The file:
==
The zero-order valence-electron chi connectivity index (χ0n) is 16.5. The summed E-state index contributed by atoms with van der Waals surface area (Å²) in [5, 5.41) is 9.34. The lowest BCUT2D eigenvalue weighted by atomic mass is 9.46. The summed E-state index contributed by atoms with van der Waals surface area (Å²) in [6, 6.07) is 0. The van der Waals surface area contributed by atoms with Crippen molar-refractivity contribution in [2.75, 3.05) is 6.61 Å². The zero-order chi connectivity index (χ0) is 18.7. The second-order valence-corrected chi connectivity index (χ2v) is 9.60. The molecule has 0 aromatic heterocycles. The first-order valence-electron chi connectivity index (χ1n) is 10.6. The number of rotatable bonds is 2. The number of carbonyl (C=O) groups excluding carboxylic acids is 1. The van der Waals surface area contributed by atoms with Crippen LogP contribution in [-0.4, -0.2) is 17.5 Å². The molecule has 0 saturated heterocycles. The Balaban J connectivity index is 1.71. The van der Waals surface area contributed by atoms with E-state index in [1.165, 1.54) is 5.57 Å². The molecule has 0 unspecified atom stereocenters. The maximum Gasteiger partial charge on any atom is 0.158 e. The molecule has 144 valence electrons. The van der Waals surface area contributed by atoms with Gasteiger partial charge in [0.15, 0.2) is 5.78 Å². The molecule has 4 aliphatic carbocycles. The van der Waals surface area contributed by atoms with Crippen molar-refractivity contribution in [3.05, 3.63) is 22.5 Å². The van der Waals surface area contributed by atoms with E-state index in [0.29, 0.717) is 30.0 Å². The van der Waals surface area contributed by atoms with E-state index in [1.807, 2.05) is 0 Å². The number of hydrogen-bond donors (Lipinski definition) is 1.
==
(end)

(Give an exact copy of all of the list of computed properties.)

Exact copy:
The zero-order valence-electron chi connectivity index (χ0n) is 16.5. The summed E-state index contributed by atoms with van der Waals surface area (Å²) in [5, 5.41) is 9.34. The lowest BCUT2D eigenvalue weighted by atomic mass is 9.46. The summed E-state index contributed by atoms with van der Waals surface area (Å²) in [6, 6.07) is 0. The van der Waals surface area contributed by atoms with Crippen molar-refractivity contribution in [2.75, 3.05) is 6.61 Å². The zero-order chi connectivity index (χ0) is 18.7. The second-order valence-corrected chi connectivity index (χ2v) is 9.60. The molecule has 0 aromatic heterocycles. The first-order valence-electron chi connectivity index (χ1n) is 10.6. The number of rotatable bonds is 2. The number of carbonyl (C=O) groups excluding carboxylic acids is 1. The van der Waals surface area contributed by atoms with Crippen LogP contribution in [-0.4, -0.2) is 17.5 Å². The molecule has 0 saturated heterocycles. The Balaban J connectivity index is 1.71. The van der Waals surface area contributed by atoms with E-state index in [1.165, 1.54) is 5.57 Å². The molecule has 0 unspecified atom stereocenters. The maximum Gasteiger partial charge on any atom is 0.158 e. The molecule has 144 valence electrons. The van der Waals surface area contributed by atoms with Gasteiger partial charge in [0.15, 0.2) is 5.78 Å². The molecule has 4 aliphatic carbocycles. The van der Waals surface area contributed by atoms with Crippen molar-refractivity contribution in [3.05, 3.63) is 22.5 Å². The van der Waals surface area contributed by atoms with E-state index in [0.29, 0.717) is 30.0 Å². The van der Waals surface area contributed by atoms with E-state index in [1.807, 2.05) is 0 Å². The number of hydrogen-bond donors (Lipinski definition) is 1.